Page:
Caring for Mom at Home: Remember Emotional Needs

You may recall my sister Cindy, but if you don't, let me to give you a brief summary: My sister owned a very successful material-handling business for many years, but she gave it up to care for our parents in their later years. The timing was appropriate for my sister and our parents definitely needed her. Along the way, Cindy gained much insight into caring for loved ones.
I'd like to share a small but vital piece of the penetration Cindy comprehended while caring for our mother -- the importance of focusing on the emotional requirements of the aging parent/patient, and not enabling the need for "physical attention" to become your entire relationship.
After you read Cindy's remarks below, I suggest that you just seek assistance should you find yourself consumed with the "physical caring" only and missing the opportunity to completely enjoy the mental and relationship needs of the one you love.
While caring for my very ailing Mum in the past years of her life, she was absolutely dependent and bound. Due to problems in coming off the ventilator while in the hospital, she had been sent home using a tracheotomy that she continued to live with. She had a feeding tube for nutritional support not to mention, she had a urinary catheter. The wide-ranging amount of attention that had to be delivered to Mom every day was overwhelming at times. It was important to help keep catheter site the tracheotomy website, and also the feeding tube website really clean to avoid illness. Along with bathing and altering her continuously, it was quite a busy 24 hours.
However there was something I tended to forget. If you are ensuring you get it right and focused on a your loved one's care, you can sometimes forget about your loved one's psychological demands. Here are a few things I learned:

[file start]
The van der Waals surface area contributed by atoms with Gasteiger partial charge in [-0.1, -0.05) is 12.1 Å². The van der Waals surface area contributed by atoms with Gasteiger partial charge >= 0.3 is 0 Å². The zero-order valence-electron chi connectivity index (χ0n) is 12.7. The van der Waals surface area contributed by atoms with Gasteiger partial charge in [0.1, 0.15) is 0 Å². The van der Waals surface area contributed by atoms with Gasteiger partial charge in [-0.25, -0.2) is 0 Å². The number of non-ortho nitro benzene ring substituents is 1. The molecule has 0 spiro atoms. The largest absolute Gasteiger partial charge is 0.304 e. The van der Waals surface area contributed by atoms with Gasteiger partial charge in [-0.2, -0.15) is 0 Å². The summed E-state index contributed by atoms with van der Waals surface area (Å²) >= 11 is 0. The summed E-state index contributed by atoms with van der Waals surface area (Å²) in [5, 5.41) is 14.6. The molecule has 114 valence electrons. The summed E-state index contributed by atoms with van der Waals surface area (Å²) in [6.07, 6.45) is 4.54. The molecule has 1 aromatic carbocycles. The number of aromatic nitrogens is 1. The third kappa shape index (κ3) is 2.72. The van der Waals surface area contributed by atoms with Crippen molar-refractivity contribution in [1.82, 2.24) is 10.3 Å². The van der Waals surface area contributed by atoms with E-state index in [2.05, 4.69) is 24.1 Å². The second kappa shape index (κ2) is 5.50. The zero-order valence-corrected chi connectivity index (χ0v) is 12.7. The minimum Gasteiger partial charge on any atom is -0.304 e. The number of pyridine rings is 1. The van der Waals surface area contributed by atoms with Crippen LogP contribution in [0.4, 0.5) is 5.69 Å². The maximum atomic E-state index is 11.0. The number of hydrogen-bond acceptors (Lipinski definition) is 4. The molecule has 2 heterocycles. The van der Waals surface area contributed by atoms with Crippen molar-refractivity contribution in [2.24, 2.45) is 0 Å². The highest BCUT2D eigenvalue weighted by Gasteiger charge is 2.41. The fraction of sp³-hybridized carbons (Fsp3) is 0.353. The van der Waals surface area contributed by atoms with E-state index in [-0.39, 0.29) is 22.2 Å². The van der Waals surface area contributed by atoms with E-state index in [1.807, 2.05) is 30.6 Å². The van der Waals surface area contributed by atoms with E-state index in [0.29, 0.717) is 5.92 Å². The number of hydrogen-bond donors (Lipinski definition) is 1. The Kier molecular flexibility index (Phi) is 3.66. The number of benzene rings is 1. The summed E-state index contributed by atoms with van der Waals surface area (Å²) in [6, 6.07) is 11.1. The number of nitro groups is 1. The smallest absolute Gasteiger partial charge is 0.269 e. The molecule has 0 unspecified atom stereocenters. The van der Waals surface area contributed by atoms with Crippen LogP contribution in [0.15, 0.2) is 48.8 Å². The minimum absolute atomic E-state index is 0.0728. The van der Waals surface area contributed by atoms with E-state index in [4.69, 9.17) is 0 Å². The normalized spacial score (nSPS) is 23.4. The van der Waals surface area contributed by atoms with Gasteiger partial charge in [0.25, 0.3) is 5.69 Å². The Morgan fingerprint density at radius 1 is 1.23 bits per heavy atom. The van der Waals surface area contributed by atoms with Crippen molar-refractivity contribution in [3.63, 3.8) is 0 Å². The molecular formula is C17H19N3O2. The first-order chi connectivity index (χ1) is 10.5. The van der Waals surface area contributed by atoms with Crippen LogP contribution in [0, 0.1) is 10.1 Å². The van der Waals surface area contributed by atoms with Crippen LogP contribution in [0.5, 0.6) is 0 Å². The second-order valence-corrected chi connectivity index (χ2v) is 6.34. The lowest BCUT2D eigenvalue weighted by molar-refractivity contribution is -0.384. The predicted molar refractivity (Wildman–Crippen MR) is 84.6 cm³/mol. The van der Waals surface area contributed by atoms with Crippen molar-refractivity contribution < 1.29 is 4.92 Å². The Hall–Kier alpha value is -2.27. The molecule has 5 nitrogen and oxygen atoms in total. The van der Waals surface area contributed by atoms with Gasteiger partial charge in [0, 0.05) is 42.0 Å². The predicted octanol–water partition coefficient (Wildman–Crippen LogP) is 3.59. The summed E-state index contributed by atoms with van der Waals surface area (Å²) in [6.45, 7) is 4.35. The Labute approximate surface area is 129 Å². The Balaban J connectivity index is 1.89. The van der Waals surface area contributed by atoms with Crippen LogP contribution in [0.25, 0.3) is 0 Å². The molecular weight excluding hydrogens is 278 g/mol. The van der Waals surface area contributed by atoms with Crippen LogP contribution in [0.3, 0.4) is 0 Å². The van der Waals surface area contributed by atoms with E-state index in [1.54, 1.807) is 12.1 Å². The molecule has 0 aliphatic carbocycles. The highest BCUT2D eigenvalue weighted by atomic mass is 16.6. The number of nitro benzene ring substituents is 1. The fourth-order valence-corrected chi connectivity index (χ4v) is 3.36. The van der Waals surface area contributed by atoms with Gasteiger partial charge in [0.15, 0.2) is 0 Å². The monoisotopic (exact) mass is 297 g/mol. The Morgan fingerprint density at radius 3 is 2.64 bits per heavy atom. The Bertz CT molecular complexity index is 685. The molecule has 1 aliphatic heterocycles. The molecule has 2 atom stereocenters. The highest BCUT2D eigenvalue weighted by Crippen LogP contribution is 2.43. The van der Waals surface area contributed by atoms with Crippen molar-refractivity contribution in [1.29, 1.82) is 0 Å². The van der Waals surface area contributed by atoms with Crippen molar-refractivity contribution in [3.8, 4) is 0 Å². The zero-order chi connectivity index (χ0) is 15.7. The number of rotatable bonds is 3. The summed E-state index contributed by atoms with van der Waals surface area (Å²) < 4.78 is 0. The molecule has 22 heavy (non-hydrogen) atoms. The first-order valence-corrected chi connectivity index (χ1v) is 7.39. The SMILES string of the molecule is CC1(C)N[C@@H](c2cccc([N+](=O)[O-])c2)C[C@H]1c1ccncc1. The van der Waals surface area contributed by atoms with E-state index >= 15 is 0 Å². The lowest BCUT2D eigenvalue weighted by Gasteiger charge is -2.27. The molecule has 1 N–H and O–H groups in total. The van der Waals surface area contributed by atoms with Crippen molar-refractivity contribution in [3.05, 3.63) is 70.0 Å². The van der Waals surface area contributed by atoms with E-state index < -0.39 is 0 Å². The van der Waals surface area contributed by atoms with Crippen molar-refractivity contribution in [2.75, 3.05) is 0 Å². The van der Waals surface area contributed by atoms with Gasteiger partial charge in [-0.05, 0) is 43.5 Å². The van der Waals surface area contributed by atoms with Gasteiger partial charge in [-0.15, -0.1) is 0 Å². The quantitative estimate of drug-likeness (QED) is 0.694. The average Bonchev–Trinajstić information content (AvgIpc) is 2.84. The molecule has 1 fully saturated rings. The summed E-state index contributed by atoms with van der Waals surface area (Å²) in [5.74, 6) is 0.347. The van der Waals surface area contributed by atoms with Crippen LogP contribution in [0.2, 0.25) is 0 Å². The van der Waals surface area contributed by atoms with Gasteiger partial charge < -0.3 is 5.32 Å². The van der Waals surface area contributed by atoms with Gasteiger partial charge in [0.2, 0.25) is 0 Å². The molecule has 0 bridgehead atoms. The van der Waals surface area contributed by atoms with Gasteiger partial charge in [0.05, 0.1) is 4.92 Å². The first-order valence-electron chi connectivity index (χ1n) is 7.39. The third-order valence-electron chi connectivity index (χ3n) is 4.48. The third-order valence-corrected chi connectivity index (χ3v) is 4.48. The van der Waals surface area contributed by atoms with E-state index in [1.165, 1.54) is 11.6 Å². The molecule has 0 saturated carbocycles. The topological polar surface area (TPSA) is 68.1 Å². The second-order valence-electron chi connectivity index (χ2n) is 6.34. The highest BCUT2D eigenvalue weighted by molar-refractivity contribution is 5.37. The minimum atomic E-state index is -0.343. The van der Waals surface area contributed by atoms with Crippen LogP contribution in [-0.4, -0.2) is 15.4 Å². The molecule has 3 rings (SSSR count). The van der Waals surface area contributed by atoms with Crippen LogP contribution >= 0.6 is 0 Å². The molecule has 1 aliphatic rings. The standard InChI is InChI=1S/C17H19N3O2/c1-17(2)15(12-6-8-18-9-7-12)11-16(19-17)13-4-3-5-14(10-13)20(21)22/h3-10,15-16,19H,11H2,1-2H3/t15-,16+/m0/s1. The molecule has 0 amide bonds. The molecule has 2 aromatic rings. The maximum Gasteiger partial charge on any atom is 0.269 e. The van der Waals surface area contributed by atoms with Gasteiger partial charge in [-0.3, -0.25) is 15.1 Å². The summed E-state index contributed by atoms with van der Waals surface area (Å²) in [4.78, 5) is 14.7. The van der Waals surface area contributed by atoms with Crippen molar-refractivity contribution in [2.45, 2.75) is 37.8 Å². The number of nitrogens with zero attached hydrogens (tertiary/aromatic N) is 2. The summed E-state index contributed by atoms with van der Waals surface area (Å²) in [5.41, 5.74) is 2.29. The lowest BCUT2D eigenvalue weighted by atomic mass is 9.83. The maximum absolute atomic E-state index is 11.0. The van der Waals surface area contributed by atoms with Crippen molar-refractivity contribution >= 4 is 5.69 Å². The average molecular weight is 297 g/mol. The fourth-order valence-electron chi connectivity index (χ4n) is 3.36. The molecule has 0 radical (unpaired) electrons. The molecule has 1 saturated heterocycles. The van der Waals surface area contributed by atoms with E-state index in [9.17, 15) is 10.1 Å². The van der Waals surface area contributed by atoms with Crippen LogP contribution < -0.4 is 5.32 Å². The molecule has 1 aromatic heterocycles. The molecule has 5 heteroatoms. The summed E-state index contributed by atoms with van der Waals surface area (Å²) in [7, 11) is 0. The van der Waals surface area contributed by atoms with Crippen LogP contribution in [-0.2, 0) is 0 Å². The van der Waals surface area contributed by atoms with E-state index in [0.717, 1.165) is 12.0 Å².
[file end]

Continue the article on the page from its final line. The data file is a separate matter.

Be sure their room is light with a lot of keepsakes around. Try and reminisce regarding the importance of a particular keepsake with them and allow them to tell you stories of its own significance.
If possible, have their bed near a window for them to look out. My mother appreciated the squirrels and birds we fed outside her window. Place pictures in their preferred scenes in their field of vision, if no window is available.
Tune in for their history. My mother particularly liked me to listen to her talk about her service in WWII as a Morse code operator and seeing VHS movies about the war with her.
Take time for beauty! I learned to spend additional hours brushing my mother's hair, applying the lotions she adored, and filing her nails.
Stop and spend together time. Occasionally my mommy just wanted me to sit with her and hold her hand. She loved me reading to her until she fell asleep.
Toward the conclusion of Mom's time she said to me, "Please hug me, no one has hugged me recently." It broke my heart to believe I'd missed this very special element of her care. With all the work that was day-to-day that was on-going to make sure her physical care was completed, I'd forgotten one of the most crucial facets of care giving - adoring and spending mother -daughter time with my Mother.
Should you get in a scenario for example this, where you're administering much physical care that there does not seem to be hours or energy left to stop and spend time with your loved one, please seek help. Being a caregiver may be demanding. There are health professional services that will allow you that time you as well as your loved one actually desire so you could be a daughter. http://preferhome.com/locations - Home Care -